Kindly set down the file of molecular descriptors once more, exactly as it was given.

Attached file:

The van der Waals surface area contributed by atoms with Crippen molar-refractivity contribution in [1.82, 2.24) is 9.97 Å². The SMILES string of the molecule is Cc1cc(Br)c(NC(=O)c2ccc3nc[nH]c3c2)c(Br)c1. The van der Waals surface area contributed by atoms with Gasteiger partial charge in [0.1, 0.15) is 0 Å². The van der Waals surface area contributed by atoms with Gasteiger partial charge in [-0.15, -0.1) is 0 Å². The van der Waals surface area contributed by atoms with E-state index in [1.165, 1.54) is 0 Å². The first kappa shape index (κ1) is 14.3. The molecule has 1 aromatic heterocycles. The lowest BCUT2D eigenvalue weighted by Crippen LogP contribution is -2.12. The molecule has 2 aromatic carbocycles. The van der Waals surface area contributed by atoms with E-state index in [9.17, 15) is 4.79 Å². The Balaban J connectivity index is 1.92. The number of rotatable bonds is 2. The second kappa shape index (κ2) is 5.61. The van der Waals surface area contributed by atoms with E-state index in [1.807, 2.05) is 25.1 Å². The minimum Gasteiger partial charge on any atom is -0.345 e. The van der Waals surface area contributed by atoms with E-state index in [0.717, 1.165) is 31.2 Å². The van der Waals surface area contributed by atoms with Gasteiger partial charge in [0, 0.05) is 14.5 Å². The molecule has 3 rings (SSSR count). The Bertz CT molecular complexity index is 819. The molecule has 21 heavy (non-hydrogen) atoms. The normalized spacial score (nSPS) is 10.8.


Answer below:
The van der Waals surface area contributed by atoms with Crippen molar-refractivity contribution in [1.82, 2.24) is 9.97 Å². The SMILES string of the molecule is Cc1cc(Br)c(NC(=O)c2ccc3nc[nH]c3c2)c(Br)c1. The van der Waals surface area contributed by atoms with Gasteiger partial charge in [0.1, 0.15) is 0 Å². The van der Waals surface area contributed by atoms with Gasteiger partial charge in [-0.15, -0.1) is 0 Å². The van der Waals surface area contributed by atoms with E-state index in [1.165, 1.54) is 0 Å². The first kappa shape index (κ1) is 14.3. The molecule has 1 aromatic heterocycles. The lowest BCUT2D eigenvalue weighted by Crippen LogP contribution is -2.12. The molecule has 2 aromatic carbocycles. The van der Waals surface area contributed by atoms with E-state index in [9.17, 15) is 4.79 Å². The Balaban J connectivity index is 1.92. The number of rotatable bonds is 2. The second kappa shape index (κ2) is 5.61. The van der Waals surface area contributed by atoms with E-state index in [1.807, 2.05) is 25.1 Å². The minimum Gasteiger partial charge on any atom is -0.345 e. The van der Waals surface area contributed by atoms with E-state index in [0.717, 1.165) is 31.2 Å². The van der Waals surface area contributed by atoms with Gasteiger partial charge in [0, 0.05) is 14.5 Å². The molecule has 3 rings (SSSR count). The Bertz CT molecular complexity index is 819. The molecule has 21 heavy (non-hydrogen) atoms. The normalized spacial score (nSPS) is 10.8.